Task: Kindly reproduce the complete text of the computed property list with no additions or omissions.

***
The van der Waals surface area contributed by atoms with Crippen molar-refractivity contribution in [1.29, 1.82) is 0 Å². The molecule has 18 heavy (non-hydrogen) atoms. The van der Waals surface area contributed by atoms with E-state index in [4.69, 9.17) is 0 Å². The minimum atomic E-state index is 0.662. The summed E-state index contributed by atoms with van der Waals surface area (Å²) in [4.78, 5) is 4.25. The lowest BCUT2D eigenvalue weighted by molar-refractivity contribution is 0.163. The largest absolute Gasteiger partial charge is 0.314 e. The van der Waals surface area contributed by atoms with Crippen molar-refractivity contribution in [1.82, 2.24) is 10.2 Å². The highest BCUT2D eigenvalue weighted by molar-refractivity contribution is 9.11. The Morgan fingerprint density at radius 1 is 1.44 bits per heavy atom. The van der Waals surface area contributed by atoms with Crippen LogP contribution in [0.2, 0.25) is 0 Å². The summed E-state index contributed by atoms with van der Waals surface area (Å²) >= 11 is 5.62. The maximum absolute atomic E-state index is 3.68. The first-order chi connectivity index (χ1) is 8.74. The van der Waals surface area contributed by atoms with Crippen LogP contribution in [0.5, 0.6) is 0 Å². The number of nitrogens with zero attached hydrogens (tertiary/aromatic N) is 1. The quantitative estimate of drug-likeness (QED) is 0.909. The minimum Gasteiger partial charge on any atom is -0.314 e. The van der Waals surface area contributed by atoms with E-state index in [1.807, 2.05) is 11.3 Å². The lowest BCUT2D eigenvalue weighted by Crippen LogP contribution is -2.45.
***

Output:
The van der Waals surface area contributed by atoms with Crippen molar-refractivity contribution in [1.29, 1.82) is 0 Å². The molecule has 18 heavy (non-hydrogen) atoms. The van der Waals surface area contributed by atoms with E-state index in [4.69, 9.17) is 0 Å². The minimum atomic E-state index is 0.662. The summed E-state index contributed by atoms with van der Waals surface area (Å²) in [4.78, 5) is 4.25. The lowest BCUT2D eigenvalue weighted by molar-refractivity contribution is 0.163. The largest absolute Gasteiger partial charge is 0.314 e. The van der Waals surface area contributed by atoms with Crippen molar-refractivity contribution in [1.82, 2.24) is 10.2 Å². The highest BCUT2D eigenvalue weighted by molar-refractivity contribution is 9.11. The Morgan fingerprint density at radius 1 is 1.44 bits per heavy atom. The van der Waals surface area contributed by atoms with Crippen LogP contribution in [0.2, 0.25) is 0 Å². The summed E-state index contributed by atoms with van der Waals surface area (Å²) >= 11 is 5.62. The maximum absolute atomic E-state index is 3.68. The first-order chi connectivity index (χ1) is 8.74. The van der Waals surface area contributed by atoms with Crippen LogP contribution in [0.5, 0.6) is 0 Å². The number of nitrogens with zero attached hydrogens (tertiary/aromatic N) is 1. The quantitative estimate of drug-likeness (QED) is 0.909. The minimum Gasteiger partial charge on any atom is -0.314 e. The van der Waals surface area contributed by atoms with E-state index in [1.807, 2.05) is 11.3 Å². The lowest BCUT2D eigenvalue weighted by Crippen LogP contribution is -2.45.